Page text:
Public needs more input into Creek project
It is my wish to discuss the Creek on the Blue Mile project, which was conceived without thinking about secondary effects and without input from the people of Statesboro.
One of the main talking points regarding the project is that it is necessary for flood control. Little Lotts Creek, as far as I can tell, has never flooded since the current ditch was installed, the intended purpose of the ditch is to prevent overflowing.
The flood image that is on the creek website is a stock photo from the CDC 2014 Flood Safety Awareness Week. The only part of the proposed park susceptible to flooding is private bottomland where the creek is not buttressed by concrete walls. The flood map on the feasibility study shows flood controls are already in place to protect property further down the creek.
The amount of talk about flood control is disproportionate to the project and it points to a potential ulterior motive: eminent domain. The flood control motive could be used to justify the use of eminent domain to seize private property, and, if carried out, an abuse of just not of the rights of property owners, but a dangerous precedent that threatens all Bulloch citizens.
It would not be a problem if the property owners agree to sell, which could happen, but it is concerning how the property issue is completely ignored on the website and feasibility report. The “committee” even has put a target on private property in their video. If this small group is given the power to take the land from a family that has been here since the founding of the town, then what hope does an average person have if the group sets their cross hairs on a less fortunate property owner?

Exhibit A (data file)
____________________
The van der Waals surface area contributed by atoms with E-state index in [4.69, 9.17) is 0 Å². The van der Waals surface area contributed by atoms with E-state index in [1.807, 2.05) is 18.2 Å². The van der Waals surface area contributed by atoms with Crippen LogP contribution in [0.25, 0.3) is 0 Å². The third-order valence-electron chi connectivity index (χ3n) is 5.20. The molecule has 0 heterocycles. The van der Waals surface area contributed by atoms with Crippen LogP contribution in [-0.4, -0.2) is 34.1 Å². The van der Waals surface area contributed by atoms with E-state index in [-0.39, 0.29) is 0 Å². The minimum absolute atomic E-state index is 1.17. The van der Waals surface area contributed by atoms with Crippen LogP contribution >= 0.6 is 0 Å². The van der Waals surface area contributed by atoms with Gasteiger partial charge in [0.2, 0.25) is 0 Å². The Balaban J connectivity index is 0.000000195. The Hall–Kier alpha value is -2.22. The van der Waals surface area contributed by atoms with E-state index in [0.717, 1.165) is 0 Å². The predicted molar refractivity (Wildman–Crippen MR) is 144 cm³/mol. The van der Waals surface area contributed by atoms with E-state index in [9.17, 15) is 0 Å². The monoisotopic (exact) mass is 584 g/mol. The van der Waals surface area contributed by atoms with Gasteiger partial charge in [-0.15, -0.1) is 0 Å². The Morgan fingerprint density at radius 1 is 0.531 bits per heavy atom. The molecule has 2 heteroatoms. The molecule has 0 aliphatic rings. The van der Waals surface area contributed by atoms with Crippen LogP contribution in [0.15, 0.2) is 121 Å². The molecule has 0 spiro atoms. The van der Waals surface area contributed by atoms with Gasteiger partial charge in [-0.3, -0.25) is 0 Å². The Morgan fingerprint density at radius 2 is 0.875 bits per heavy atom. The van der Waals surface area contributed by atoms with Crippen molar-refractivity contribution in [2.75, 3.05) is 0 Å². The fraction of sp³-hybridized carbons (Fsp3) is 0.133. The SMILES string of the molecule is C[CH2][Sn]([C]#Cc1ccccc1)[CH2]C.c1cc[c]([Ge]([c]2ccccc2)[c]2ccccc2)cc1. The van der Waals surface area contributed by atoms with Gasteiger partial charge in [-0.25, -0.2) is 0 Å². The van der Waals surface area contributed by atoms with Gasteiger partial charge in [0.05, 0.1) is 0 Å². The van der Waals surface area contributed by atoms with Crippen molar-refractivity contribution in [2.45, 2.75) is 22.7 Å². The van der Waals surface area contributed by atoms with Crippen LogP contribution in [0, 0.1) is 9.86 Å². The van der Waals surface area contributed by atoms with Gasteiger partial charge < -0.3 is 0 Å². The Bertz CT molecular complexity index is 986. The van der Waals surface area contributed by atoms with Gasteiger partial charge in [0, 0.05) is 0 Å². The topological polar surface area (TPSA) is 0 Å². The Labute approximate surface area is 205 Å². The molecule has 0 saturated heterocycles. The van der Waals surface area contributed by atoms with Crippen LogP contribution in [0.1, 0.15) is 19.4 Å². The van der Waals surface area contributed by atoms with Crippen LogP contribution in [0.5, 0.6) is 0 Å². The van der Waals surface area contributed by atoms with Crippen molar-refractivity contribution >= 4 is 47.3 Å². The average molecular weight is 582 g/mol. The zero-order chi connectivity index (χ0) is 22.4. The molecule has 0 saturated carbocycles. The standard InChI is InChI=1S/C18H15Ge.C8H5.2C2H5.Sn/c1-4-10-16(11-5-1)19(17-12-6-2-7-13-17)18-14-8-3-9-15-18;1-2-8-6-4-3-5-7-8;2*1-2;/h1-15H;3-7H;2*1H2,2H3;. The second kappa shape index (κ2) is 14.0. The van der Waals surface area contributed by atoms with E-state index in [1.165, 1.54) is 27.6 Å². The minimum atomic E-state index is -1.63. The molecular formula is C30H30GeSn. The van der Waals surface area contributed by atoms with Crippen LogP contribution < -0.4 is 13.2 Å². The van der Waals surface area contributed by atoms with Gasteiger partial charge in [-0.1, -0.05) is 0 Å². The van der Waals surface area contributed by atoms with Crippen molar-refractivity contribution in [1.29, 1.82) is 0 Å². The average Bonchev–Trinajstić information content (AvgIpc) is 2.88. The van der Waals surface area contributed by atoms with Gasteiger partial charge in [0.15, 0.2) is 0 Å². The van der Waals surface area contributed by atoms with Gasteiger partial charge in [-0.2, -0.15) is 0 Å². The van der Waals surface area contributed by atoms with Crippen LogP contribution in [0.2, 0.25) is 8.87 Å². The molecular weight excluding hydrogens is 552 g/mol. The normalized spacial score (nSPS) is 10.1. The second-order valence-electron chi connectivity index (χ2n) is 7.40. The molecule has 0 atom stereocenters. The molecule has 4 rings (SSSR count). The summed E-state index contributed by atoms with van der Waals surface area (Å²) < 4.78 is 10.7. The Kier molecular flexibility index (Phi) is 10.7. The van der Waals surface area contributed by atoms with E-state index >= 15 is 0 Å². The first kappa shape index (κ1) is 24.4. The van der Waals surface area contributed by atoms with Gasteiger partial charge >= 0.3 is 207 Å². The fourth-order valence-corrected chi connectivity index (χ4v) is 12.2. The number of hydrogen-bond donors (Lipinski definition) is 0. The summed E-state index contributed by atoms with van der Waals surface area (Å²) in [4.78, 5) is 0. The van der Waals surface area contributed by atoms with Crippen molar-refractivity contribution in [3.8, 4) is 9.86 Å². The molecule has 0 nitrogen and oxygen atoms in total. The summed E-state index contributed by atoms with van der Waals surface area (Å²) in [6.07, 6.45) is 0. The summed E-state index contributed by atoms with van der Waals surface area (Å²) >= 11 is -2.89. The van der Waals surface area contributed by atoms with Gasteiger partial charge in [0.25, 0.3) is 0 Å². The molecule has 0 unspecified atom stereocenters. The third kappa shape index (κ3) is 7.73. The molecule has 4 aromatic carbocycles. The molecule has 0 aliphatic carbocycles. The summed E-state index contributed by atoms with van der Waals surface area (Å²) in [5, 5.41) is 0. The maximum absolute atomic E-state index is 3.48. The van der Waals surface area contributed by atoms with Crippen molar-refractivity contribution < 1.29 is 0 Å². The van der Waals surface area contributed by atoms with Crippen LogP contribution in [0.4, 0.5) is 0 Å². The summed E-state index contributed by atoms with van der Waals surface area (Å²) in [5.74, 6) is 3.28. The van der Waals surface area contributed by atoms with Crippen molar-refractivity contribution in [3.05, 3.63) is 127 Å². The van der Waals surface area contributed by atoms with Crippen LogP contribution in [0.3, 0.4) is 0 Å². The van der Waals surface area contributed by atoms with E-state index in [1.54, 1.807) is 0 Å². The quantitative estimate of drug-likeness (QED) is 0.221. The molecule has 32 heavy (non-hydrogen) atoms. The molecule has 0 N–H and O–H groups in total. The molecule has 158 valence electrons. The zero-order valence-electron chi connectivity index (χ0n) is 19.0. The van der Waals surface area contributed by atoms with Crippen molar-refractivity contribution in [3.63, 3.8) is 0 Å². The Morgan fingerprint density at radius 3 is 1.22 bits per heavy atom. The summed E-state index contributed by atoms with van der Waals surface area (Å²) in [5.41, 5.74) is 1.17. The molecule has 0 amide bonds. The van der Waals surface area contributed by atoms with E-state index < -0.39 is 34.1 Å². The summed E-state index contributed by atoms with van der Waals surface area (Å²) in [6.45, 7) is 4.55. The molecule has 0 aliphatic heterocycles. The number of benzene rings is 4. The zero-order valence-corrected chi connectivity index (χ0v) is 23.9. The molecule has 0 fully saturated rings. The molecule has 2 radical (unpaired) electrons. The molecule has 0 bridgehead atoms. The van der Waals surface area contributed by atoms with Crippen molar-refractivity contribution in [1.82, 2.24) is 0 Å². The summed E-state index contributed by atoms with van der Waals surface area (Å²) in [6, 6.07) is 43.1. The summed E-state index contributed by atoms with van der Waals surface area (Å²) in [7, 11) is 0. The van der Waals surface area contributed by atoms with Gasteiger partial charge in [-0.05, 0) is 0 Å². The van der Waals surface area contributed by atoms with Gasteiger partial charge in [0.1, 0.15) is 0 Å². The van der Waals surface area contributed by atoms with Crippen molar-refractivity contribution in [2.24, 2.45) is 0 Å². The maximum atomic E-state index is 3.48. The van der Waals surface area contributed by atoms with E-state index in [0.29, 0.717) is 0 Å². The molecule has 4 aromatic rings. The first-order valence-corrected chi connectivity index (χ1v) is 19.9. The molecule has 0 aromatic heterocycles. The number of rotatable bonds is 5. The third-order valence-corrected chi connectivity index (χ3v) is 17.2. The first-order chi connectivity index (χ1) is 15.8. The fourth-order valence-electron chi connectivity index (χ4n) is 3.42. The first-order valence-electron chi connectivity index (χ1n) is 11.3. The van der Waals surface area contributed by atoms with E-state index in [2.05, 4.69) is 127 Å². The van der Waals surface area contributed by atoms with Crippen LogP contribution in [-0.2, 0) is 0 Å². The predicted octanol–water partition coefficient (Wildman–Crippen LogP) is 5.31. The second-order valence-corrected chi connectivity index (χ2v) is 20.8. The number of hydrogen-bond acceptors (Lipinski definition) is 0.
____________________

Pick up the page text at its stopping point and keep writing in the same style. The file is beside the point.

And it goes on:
The current plan is for construction of numerous buildings. Will the government build them, or will a private entity? The plan is for some to be built on public land, so who will control or own them?
If the government does, then why is the city offering direct competition to free enterprise? Is the Blue Mile Foundation using taxpayer money? What if the units cannot be filled?
The city has already bought many properties throughout Statesboro. There are many vacant buildings in downtown, which can hardly sustain a restaurant or a store. A restaurant on the Blue Mile just shut its doors. Has anyone considered the low-income areas around the proposed site and how that will affect use? What happens when there is a drought and the creek dries up?
Frederick is successful because their creek is many times larger than Little Lotts. Frederick’s population is more than 52,000, while Statesboro is currently near 30,000. Frederick’s average family income is $77,000, while Statesboro’s is $35,000. Also, Frederick is a suburb of Baltimore and Washington.
Has anyone asked for this project besides the group orchestrating it?
To make it palpable to the public, someone said that 750 new jobs and $100 million would be created, numbers so ridiculously high that they are obviously not grounded in reality and until a study is cited, it should be assumed that the numbers are wrong. (Maybe the Carl Vinson Institute could conduct a study. I would not propose that GSU do it as they could be influenced by the committee.)